Confraternity of Charity

From VincentWiki

The Confraternity of Charity (1617) was the first institutional expression of the Vincentian charism and it involved lay leadership for social action. This came about when Vincent proposed that the women of the parish in Chatillon-les-Dombes join together for organized charity. Later, the first Confraternity of Charity for men was established at Folleville (1620). Mme. de Gondi requested evangelization on her lands and was instrumental in the establishment of the Congregation of the Mission (1625). From the confraternities later arose both the Daughters of Charity (1633) and the Ladies of Charity (1635) in Paris.

In Vincent's words:

"When I was living near Lyons, in a small town to which Providence had called me to act as parish priest," he said to the Daughters of Chatity one day, "on a certain Sunday just as I was vesting to say Mass, a person came to tell me that, in an isolated house a quarter of a league away, the whole family lay ill, so that not a single one of them could come to the assistance of the others, and they were in such dire straits as cannot be expressed. It moved me to the depths of my heart. I did not fail to speak feelingly about them during the sermon, and God, touching the hearts of those who were listening, caused them all to be moved to compassion for the poor afflicted people.

"After dinner, a meeting was held in the house of a good lady in the town to see what help could be given and every single one of those present was quite prepared to go and see them, to console them by talking to them and to help them to the best of their ability."

"After Vespers, I took a good, honest man, a native of the town, as my companion and we walked along the road together to go and pay them a visit. We passed on the road some women who had gone in front of us, and a little farther on, wc met others returning. And as it was Summer and the weather was very hot, these good women were sitting down by the road to rest and refresh themselves. And in fact my Daughters, there were so many of them that you would have said it was a regular procession.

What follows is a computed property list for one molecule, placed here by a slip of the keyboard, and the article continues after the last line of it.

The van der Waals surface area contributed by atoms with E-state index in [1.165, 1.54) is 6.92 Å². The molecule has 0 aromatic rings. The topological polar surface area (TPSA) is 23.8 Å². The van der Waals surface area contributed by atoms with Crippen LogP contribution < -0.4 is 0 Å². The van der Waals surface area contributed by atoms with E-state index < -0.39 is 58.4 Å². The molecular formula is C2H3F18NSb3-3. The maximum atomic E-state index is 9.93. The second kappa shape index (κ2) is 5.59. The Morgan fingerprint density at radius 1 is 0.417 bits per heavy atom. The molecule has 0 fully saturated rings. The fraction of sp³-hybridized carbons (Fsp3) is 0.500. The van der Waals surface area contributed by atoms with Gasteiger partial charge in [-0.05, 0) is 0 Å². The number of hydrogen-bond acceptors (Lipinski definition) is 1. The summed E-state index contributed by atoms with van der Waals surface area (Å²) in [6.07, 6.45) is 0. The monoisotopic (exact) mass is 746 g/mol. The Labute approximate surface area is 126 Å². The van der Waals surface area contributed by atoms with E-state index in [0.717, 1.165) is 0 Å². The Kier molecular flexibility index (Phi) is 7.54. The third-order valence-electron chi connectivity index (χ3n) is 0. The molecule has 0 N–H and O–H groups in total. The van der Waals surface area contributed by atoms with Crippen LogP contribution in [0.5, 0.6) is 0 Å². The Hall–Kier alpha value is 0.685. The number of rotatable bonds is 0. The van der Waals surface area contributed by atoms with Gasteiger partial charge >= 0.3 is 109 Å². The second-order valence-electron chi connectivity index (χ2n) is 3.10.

"When I arrived, I visited the sick and went to look for the Blessed Sacrament for those who were in most urgent need, but not in lhe Parish Church, because it was not a parish, but depended on a Clhapter of which I was the Prior. So then after hearing their Confessions and giving them Holy Communion, the question arose as to how we could help them in their need. I suggested to all these dear, good people whose charity had induced them to visit the family, that they should take it in turn, day by day, to cook for them, and not only for them but also for other cases which might arise. That was the first place in which the Charity was established."[fo1]

The facts thus narrated by St. Vincent took place on Sunday, 20th of August 1617. Three days later, 23rd August, a certificate of the formation of a confraternity was sealed. More exactly it was "a Corporation which in time could be raised up as a confraternity, with its own rules, subject to the approval of the Archbishop, to whom it would be submissive totally."[fo2] After three months, on 24th of November, the new association and its rules were approved by the Archbishop of Lyons and fifteen days later, on the 8th of December 1617, it was formally erected as the First Confraternity of Charity, with the election of its Officers and other matters connected with the Rules.

External Links

[http:/ of charity--00031-001-1-0utfZz-8-00